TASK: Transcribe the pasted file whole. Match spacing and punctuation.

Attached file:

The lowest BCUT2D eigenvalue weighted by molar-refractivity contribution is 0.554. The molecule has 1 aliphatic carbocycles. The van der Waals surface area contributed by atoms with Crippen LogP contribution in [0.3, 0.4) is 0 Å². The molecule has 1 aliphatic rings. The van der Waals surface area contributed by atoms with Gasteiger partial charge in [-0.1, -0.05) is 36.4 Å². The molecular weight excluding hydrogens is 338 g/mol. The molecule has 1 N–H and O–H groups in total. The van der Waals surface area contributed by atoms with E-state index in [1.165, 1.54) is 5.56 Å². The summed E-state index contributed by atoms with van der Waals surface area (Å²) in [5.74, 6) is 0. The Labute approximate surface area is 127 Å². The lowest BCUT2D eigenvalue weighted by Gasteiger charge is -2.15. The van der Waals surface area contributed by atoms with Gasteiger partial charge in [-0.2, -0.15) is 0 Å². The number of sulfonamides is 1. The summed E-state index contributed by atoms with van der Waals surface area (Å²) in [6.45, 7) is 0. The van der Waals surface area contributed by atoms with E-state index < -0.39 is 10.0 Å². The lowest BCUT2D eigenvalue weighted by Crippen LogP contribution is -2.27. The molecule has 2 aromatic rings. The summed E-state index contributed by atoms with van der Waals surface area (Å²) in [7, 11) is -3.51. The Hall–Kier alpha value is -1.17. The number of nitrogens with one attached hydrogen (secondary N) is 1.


The lowest BCUT2D eigenvalue weighted by molar-refractivity contribution is 0.554. The molecule has 1 aliphatic carbocycles. The van der Waals surface area contributed by atoms with Crippen LogP contribution in [0.3, 0.4) is 0 Å². The molecule has 1 aliphatic rings. The van der Waals surface area contributed by atoms with Gasteiger partial charge in [-0.1, -0.05) is 36.4 Å². The molecular weight excluding hydrogens is 338 g/mol. The molecule has 1 N–H and O–H groups in total. The van der Waals surface area contributed by atoms with E-state index in [1.165, 1.54) is 5.56 Å². The summed E-state index contributed by atoms with van der Waals surface area (Å²) in [5.74, 6) is 0. The Labute approximate surface area is 127 Å². The lowest BCUT2D eigenvalue weighted by Gasteiger charge is -2.15. The van der Waals surface area contributed by atoms with Gasteiger partial charge in [-0.2, -0.15) is 0 Å². The number of sulfonamides is 1. The summed E-state index contributed by atoms with van der Waals surface area (Å²) in [6.45, 7) is 0. The van der Waals surface area contributed by atoms with E-state index < -0.39 is 10.0 Å². The lowest BCUT2D eigenvalue weighted by Crippen LogP contribution is -2.27. The molecule has 2 aromatic rings. The summed E-state index contributed by atoms with van der Waals surface area (Å²) in [7, 11) is -3.51. The Hall–Kier alpha value is -1.17. The number of nitrogens with one attached hydrogen (secondary N) is 1.